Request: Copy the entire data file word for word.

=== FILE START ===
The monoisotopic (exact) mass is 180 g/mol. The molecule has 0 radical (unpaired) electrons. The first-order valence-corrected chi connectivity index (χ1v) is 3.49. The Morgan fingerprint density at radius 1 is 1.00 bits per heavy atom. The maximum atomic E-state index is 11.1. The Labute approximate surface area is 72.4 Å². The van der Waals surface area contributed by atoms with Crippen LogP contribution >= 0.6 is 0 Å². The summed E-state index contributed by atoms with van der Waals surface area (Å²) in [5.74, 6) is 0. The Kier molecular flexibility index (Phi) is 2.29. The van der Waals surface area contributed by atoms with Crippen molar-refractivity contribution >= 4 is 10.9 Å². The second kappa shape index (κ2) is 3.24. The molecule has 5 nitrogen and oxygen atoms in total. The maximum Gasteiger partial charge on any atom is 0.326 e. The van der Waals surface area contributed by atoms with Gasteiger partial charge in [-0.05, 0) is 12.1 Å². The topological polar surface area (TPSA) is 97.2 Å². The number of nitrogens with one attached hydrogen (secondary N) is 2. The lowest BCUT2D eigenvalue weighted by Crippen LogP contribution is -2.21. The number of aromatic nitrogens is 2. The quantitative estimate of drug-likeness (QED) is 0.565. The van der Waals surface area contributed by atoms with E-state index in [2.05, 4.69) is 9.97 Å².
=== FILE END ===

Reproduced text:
The monoisotopic (exact) mass is 180 g/mol. The molecule has 0 radical (unpaired) electrons. The first-order valence-corrected chi connectivity index (χ1v) is 3.49. The Morgan fingerprint density at radius 1 is 1.00 bits per heavy atom. The maximum atomic E-state index is 11.1. The Labute approximate surface area is 72.4 Å². The van der Waals surface area contributed by atoms with Crippen LogP contribution >= 0.6 is 0 Å². The summed E-state index contributed by atoms with van der Waals surface area (Å²) in [5.74, 6) is 0. The Kier molecular flexibility index (Phi) is 2.29. The van der Waals surface area contributed by atoms with Crippen molar-refractivity contribution >= 4 is 10.9 Å². The second kappa shape index (κ2) is 3.24. The molecule has 5 nitrogen and oxygen atoms in total. The maximum Gasteiger partial charge on any atom is 0.326 e. The van der Waals surface area contributed by atoms with Gasteiger partial charge in [-0.05, 0) is 12.1 Å². The topological polar surface area (TPSA) is 97.2 Å². The number of nitrogens with one attached hydrogen (secondary N) is 2. The lowest BCUT2D eigenvalue weighted by Crippen LogP contribution is -2.21. The number of aromatic nitrogens is 2. The quantitative estimate of drug-likeness (QED) is 0.565. The van der Waals surface area contributed by atoms with E-state index in [2.05, 4.69) is 9.97 Å².